In this study, the inter-hospital variance in the rates of AEs was mainly explained by hospital type. Patient mix and department type did not further reduce the inter-hospital variance in AEs, contrary to the general perception that differences in the rates of AEs between hospitals are strongly related to differences in patient mix. The fact that inter-hospital variance actually increased after including patient mix and department type indicates that these variables masked some of the inter-hospital variance. The inter-department variance in both the rates of AEs and the rates of preventable AEs was mainly explained by differences in the patient mix and department type.

This study gives an insight into patient groups with a higher risk of preventable AEs. Increasing age and more co-morbidity were associated with an increased risk of preventable AEs. Thus, patient safety interventions should be focused on vulnerable elderly patients and patients with co-morbidity. Also, longer hospital stays were associated with an increased risk of preventable AEs, but it is not clear whether length of stay is a cause or a result of the occurrence of preventable AEs. In addition, patients who undergo a surgical procedure are at a higher risk. The association between elective admission and an increased risk of preventable AEs seems counterintuitive. Perhaps, risks may be underestimated, specifically in routine surgery. The quality of record keeping seems to be a predictor of the outcome of health care: a lower report mark was associated with higher rates of AEs. Better documentation of patient information may prevent adverse outcomes.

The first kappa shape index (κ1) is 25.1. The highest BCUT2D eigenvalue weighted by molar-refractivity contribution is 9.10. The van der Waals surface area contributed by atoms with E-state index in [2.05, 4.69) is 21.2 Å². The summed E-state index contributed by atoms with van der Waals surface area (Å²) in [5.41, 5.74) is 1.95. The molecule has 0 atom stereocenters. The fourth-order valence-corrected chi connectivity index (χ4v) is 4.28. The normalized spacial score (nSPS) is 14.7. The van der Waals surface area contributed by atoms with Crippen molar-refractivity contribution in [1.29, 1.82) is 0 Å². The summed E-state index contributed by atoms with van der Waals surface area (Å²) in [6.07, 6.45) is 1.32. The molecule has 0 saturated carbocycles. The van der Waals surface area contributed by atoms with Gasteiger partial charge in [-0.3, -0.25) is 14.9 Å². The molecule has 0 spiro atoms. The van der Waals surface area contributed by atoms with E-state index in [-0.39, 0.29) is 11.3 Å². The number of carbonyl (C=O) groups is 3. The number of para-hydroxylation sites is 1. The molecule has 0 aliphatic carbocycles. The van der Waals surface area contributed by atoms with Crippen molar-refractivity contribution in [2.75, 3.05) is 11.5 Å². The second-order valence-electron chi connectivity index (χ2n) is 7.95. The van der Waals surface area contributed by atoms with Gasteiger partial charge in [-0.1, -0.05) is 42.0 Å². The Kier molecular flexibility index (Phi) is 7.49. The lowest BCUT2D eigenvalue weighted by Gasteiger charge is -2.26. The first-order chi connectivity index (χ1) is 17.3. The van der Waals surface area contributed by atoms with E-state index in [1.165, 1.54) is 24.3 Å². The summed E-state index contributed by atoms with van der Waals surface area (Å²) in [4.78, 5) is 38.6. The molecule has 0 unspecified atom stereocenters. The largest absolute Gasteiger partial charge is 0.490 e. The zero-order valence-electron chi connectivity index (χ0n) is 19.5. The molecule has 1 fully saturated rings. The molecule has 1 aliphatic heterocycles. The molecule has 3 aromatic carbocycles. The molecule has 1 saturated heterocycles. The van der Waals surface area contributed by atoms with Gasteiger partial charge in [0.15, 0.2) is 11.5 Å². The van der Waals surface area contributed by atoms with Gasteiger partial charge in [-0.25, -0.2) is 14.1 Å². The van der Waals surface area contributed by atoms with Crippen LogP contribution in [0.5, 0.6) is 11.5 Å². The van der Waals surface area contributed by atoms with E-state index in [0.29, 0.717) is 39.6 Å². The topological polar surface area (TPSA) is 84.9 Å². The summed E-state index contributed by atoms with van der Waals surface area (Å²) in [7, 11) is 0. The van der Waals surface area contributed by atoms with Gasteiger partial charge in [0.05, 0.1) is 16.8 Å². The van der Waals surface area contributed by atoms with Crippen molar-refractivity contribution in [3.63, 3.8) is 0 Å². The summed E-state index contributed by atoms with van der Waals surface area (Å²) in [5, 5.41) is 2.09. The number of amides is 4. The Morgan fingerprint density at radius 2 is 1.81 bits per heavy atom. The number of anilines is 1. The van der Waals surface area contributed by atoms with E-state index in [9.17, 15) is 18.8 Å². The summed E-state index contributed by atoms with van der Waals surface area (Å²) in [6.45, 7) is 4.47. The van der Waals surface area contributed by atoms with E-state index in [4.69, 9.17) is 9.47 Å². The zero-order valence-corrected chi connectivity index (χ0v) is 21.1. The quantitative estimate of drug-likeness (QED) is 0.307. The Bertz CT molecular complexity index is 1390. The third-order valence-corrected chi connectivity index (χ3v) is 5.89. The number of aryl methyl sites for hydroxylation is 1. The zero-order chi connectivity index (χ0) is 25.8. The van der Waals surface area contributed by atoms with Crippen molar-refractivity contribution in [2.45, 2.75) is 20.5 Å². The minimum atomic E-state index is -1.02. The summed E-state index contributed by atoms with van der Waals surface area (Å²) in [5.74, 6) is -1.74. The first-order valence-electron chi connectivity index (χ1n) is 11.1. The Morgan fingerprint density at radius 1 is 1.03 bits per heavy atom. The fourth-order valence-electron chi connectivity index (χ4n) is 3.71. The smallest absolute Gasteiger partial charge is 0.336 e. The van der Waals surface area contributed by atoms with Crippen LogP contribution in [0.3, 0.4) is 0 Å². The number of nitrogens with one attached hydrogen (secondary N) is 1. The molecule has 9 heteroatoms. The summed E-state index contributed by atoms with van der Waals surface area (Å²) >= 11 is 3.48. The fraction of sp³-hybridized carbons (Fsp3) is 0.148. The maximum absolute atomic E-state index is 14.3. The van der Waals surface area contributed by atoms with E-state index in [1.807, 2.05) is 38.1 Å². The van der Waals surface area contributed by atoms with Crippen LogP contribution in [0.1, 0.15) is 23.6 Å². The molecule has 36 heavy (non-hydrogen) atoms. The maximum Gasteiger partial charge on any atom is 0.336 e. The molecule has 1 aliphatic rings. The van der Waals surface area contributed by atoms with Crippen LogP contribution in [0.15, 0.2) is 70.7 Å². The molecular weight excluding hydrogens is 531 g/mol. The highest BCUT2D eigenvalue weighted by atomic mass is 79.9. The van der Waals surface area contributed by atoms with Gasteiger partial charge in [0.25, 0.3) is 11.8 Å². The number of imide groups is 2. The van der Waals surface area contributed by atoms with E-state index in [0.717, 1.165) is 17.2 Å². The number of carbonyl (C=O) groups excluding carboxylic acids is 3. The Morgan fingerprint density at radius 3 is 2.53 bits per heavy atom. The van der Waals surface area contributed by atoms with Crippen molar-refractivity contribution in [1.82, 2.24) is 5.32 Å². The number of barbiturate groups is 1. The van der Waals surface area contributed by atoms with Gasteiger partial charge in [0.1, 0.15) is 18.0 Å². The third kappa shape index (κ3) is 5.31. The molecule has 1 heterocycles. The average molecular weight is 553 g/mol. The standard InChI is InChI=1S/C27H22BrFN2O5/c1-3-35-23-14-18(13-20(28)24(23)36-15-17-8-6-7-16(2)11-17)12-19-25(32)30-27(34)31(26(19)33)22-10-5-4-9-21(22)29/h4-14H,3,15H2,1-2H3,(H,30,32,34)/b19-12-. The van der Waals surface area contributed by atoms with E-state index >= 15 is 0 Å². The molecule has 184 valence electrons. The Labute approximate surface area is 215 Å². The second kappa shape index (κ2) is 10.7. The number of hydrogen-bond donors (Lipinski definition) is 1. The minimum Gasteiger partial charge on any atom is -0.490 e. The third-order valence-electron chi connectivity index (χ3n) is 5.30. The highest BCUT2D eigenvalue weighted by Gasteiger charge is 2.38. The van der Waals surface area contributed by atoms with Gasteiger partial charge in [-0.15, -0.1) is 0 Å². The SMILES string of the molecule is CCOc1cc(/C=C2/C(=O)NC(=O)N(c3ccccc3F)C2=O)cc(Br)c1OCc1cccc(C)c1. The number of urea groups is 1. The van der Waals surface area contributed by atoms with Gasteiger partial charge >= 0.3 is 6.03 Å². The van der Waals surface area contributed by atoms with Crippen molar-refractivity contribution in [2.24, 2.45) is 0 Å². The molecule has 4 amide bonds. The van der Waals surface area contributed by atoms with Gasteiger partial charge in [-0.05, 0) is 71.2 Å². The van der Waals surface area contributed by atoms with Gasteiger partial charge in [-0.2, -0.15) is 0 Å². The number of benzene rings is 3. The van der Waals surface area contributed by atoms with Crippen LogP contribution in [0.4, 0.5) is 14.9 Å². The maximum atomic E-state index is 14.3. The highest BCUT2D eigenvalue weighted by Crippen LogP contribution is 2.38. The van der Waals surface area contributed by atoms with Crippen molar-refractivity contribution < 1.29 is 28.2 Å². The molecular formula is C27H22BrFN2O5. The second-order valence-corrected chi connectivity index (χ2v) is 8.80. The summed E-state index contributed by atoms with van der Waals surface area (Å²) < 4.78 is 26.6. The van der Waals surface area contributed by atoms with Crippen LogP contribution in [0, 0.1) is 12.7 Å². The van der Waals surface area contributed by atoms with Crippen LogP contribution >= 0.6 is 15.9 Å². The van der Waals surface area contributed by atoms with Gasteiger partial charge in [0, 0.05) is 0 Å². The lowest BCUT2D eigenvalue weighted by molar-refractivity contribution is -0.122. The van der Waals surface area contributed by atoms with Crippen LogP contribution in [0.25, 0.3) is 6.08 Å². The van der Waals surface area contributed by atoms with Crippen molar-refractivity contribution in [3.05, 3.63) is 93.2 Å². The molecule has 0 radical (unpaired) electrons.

Comparison with previous record review studies

A few previous record review studies have measured the association between the organizational factors, such as hospital type, and the rates of AEs [22, 23]. The results of these studies are conflicting and the researchers did not take into account the hierarchical structure of the data, which is mostly ignored in retrospective record review studies on AEs. Restricting attention to a single organization level fails to take into consideration the nested structure of healthcare organizations and the consequences of such nesting for measuring quality [24]. Various studies showed that ignoring these levels within healthcare organizations, valuable findings, like differences in patient safety culture and adverse patient outcomes between hospital departments, will remain undisclosed [14, 25, 26].